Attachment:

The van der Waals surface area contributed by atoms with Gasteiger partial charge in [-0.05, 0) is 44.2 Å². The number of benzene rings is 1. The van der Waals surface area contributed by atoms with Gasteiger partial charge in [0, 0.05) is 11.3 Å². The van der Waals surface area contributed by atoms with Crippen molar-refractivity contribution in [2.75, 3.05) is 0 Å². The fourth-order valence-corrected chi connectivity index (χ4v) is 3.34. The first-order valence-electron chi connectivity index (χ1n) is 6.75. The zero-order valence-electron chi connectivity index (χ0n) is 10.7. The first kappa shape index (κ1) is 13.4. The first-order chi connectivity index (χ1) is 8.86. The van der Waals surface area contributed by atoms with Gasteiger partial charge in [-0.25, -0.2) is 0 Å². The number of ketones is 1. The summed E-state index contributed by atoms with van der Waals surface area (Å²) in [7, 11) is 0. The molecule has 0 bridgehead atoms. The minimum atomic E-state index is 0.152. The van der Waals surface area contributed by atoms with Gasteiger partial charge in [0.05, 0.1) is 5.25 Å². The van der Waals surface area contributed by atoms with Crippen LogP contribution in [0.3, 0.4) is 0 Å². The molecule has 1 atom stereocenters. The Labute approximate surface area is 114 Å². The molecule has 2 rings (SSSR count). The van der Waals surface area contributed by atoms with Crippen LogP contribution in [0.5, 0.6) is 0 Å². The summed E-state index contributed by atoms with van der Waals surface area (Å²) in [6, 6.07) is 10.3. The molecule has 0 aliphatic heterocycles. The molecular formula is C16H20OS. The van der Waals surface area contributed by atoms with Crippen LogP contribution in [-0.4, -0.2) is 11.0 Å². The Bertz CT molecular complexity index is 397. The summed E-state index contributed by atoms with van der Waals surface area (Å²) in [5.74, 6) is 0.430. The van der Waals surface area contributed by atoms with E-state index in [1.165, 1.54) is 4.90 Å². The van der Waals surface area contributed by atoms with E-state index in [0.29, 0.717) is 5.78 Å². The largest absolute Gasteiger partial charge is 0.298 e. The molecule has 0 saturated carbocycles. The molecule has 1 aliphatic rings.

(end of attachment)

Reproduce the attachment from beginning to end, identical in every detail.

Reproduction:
The van der Waals surface area contributed by atoms with Gasteiger partial charge in [-0.05, 0) is 44.2 Å². The number of benzene rings is 1. The van der Waals surface area contributed by atoms with Gasteiger partial charge in [0, 0.05) is 11.3 Å². The van der Waals surface area contributed by atoms with Crippen molar-refractivity contribution in [2.75, 3.05) is 0 Å². The fourth-order valence-corrected chi connectivity index (χ4v) is 3.34. The first-order valence-electron chi connectivity index (χ1n) is 6.75. The zero-order valence-electron chi connectivity index (χ0n) is 10.7. The first kappa shape index (κ1) is 13.4. The first-order chi connectivity index (χ1) is 8.86. The van der Waals surface area contributed by atoms with Gasteiger partial charge in [-0.25, -0.2) is 0 Å². The number of ketones is 1. The summed E-state index contributed by atoms with van der Waals surface area (Å²) in [7, 11) is 0. The molecule has 0 bridgehead atoms. The minimum atomic E-state index is 0.152. The van der Waals surface area contributed by atoms with Gasteiger partial charge in [0.05, 0.1) is 5.25 Å². The van der Waals surface area contributed by atoms with Crippen LogP contribution in [0.3, 0.4) is 0 Å². The molecule has 1 atom stereocenters. The Labute approximate surface area is 114 Å². The molecule has 2 rings (SSSR count). The van der Waals surface area contributed by atoms with Crippen LogP contribution in [0.5, 0.6) is 0 Å². The summed E-state index contributed by atoms with van der Waals surface area (Å²) in [6, 6.07) is 10.3. The molecule has 0 aliphatic heterocycles. The molecular formula is C16H20OS. The van der Waals surface area contributed by atoms with Crippen LogP contribution in [-0.4, -0.2) is 11.0 Å². The Bertz CT molecular complexity index is 397. The summed E-state index contributed by atoms with van der Waals surface area (Å²) in [5.74, 6) is 0.430. The van der Waals surface area contributed by atoms with E-state index in [1.165, 1.54) is 4.90 Å². The van der Waals surface area contributed by atoms with E-state index in [0.29, 0.717) is 5.78 Å². The largest absolute Gasteiger partial charge is 0.298 e. The molecule has 0 saturated carbocycles. The molecule has 1 aliphatic rings.